|dc.description.abstract||The present thesis considers the function of law in the political from the perspective
of psychoanalysis, a discipline which foregrounds the subject.
Drawing from the Lacanian contributions to psychoanalytic theory, I begin by
assessing the validity of the Oedipal hypothesis for the purposes of understanding the
dynamics of collective life.
My analysis of civilisation in psychoanalytic terms will expose the subject as the seat of
'certain key phenomena which, despite their deeply intimate character, play themselves
out in the field of law, in the confines of the institution, or again in the political realm:
essentially, culpability, belief and love.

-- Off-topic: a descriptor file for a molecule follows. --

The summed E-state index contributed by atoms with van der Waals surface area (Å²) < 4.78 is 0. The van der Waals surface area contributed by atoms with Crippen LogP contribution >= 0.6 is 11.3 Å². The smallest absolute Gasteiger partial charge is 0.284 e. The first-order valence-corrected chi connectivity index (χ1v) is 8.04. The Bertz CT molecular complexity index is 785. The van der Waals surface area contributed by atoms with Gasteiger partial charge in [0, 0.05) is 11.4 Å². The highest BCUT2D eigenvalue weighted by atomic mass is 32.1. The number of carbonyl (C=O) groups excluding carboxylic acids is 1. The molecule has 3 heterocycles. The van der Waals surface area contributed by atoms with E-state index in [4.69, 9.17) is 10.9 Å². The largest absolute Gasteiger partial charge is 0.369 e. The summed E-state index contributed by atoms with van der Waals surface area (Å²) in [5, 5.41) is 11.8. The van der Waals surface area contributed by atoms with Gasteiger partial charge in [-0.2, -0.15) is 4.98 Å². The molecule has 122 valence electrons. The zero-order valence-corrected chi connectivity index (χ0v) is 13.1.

I will argue that, although these phenomena irretrievably obstruct the rational
unfolding of discourse, they also impel the precipitation of the subject's attachment to
the political, and permit the consolidation thereof through the medium of
Yet, and in contradistinction to other strands of psychoanalytic jurisprudence, in this
work psychoanalysis will be used neither as an hermeneutic tool nor as an analogical
model. Indeed, my purpose is to evidence the existence of a certain continuity
between the unconscious as discourse and the political order.
This continuity between the unconscious and the political will be presented in terms
of the logic of exception, which structures the subject's relation to language, and
which Lacan identified as the structural core of the Oedipus complex.
I will then apply Lacan's hypothesis of the exceptional structure of discourse to the
theories of three political thinkers, chosen for the distinctness of their approach:
Legendre, Bentham and Foucault.
Finally, I will argue for the dispensability of the function of the Ideal, parasitic
occupier of what should remain the structurally `empty' place of exception.||en_US